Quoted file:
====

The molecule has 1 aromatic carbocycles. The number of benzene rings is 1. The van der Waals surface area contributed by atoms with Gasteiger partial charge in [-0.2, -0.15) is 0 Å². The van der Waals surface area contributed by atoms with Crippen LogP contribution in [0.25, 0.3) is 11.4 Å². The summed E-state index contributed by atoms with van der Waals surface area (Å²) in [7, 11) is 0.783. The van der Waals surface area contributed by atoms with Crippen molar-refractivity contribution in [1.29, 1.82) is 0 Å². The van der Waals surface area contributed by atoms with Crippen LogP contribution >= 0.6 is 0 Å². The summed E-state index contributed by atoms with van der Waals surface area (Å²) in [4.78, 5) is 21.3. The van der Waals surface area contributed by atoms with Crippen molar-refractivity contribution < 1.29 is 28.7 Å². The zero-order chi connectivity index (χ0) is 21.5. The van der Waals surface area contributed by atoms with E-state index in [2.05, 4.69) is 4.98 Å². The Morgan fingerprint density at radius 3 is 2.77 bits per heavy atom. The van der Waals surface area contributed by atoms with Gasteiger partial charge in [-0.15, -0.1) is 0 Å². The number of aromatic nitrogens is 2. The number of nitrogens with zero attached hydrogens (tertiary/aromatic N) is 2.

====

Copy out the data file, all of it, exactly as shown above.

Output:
The molecule has 1 aromatic carbocycles. The number of benzene rings is 1. The van der Waals surface area contributed by atoms with Gasteiger partial charge in [-0.2, -0.15) is 0 Å². The van der Waals surface area contributed by atoms with Crippen LogP contribution in [0.25, 0.3) is 11.4 Å². The summed E-state index contributed by atoms with van der Waals surface area (Å²) in [7, 11) is 0.783. The van der Waals surface area contributed by atoms with Crippen molar-refractivity contribution in [1.29, 1.82) is 0 Å². The van der Waals surface area contributed by atoms with Crippen LogP contribution >= 0.6 is 0 Å². The summed E-state index contributed by atoms with van der Waals surface area (Å²) in [4.78, 5) is 21.3. The van der Waals surface area contributed by atoms with Crippen molar-refractivity contribution < 1.29 is 28.7 Å². The zero-order chi connectivity index (χ0) is 21.5. The van der Waals surface area contributed by atoms with E-state index in [2.05, 4.69) is 4.98 Å². The Morgan fingerprint density at radius 3 is 2.77 bits per heavy atom. The van der Waals surface area contributed by atoms with Gasteiger partial charge in [-0.15, -0.1) is 0 Å². The number of aromatic nitrogens is 2. The number of nitrogens with zero attached hydrogens (tertiary/aromatic N) is 2.